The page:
Giant virtual reality chamber boosts 3D echo accuracy

By Eric Barnes, staff writer

August 2, 2007 -- Have you ever diagnosed a three-foot-tall 3D heart? Talk about cardiomegaly. Researchers from the Netherlands who survived the experience found they could diagnose valve defects that went unnoticed in a standard 2D exam.

"3D images are used increasingly nowadays to visualize complex pathology of the heart as opposed to the more traditional 2D approach," said Anton Koning, Ph.D. "However, these nice 3D images are still generally only presented on 2D media, either a flat screen or a printout. We think the dignosis with ultrasound can be improved by using  steroscopic displays in different kinds of VR (virtual reality) systems, and that’s why we’re conducting this research in 3D ultrasound."

The researchers at Erasmus University Medical Center in Rotterdam wanted to know, first, if the I-Space VR system (Barco, Kortrijk, Belgium) was feasible for 3D ecocardiography, and second, if it offered any additional information, said Koning, who is a research scientist at Erasmus University’s bioinformatics department.

The researchers felt that information critical to the diagnosis could be lost on a standard 2D display, Koning said at the 2007 Computer Assisted Radiology and Surgery (CARS) meeting in Berlin.

For their 3D studies the researchers used a Barco CAVE (Computer Automatic Virtual Environment) virtual reality system. The CAVE I-Space immerses several viewers in a 3D virtual world, Konig said. Conceived in the early 1990s as the successor to the head-mounted display (i.e., the VR helmet), early versions of the CAVE housed only a single reader, "which precludes successful collaboration with colleagues," he said.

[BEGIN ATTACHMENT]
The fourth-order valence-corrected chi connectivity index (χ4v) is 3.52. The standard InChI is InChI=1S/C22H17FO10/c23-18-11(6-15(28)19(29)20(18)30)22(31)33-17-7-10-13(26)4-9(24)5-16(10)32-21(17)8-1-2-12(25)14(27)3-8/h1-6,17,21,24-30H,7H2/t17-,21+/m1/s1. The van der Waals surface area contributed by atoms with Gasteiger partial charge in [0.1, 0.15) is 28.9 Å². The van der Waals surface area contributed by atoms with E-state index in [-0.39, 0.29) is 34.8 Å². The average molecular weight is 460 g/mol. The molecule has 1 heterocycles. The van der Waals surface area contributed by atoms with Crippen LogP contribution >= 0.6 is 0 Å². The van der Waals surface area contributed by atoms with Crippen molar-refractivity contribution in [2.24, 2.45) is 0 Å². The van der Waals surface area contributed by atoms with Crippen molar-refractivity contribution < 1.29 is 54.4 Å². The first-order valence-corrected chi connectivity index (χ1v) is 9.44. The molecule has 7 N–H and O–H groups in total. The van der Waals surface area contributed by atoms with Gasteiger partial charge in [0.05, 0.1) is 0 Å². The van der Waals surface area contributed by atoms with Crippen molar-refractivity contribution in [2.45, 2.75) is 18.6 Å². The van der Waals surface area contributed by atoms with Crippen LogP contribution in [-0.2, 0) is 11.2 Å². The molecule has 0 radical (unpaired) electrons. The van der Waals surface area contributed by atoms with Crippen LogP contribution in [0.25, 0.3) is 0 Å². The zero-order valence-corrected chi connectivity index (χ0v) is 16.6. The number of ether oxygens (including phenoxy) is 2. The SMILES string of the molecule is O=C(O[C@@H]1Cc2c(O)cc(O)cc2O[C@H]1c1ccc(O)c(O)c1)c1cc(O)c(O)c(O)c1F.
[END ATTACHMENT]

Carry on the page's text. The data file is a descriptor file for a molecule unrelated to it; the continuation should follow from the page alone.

The hospital installed a newer version of the CAVE in 2004. It projects images stereoscopically on the walls, floor, and/or ceiling of a small room, which typically ranges in size from 2.5 x 2.5 x 2 m to 4 x 4 x 3 m. "As we manipulate the data we have an arbitrary cutting plane, and also free hand to cut away or erase certain parts of the data," Koning said.

Projection around the viewers allows easy collaboration and prevents so-called "simulation sickness," Koning said. High-resolution projection allows visualization of fine details, enabling large amounts of information to be displayed simultaneously.

The Barco CAVE (Computer Automatic Virtual Environment) VR system installed at Erasmus Medical Center is equipped with eight DLP (digital light processing) projectors (1280 x 1024, 60 Hz, 1500 lumen, 1300:1 contrast ratio) projecting images in passive (visual) stereo based on circular polarization. Projectors are housed in three rigid walls plus a floor. The rectangular screens measure 2.60 x 2.08 meters. So-called passive stereo provides separate images for the left and right eye of the viewer. There are filters in front of projectors and in glasses worn by viewers, who can collaborate on the diagnosis. All images courtesy of Anton Koning, Ph.D.

The Barco CAVE I-Space installation at Erasmus includes wireless tracking, 3D joysticks with four buttons, and a collaboration option (eyepoint/input switching). The SGI Prism (Silicon Graphics, Sunnyvale, CA) image generator includes eight Itanium2 processors, 12 GB shared memory, and eight dual-head high-end graphics cards.

The Barco CAVORE (Cave Volume Renderer) system provides volume rendering of medical and other datasets, true 3D views of data at any scale, high-resolution, high-performance rendering, and real-time, interactive manipulation. Features include an arbitrary cutting plane and free-hand eraser, gray value, color and transparency transfer functions for segmentation, and distance and volume measurements.

The researchers have used the CAVE to experiment with multimodality imaging, fetal imaging, and other applications. Recently Koning and his colleagues (G. Bol Raap, A.E. van den Bosch, F.J. Meijboom, A.J.J.C. Bogers, P.J. van der Spek) performed two small studies to test radiologists’ ability to visualize cardiac pathology using the system.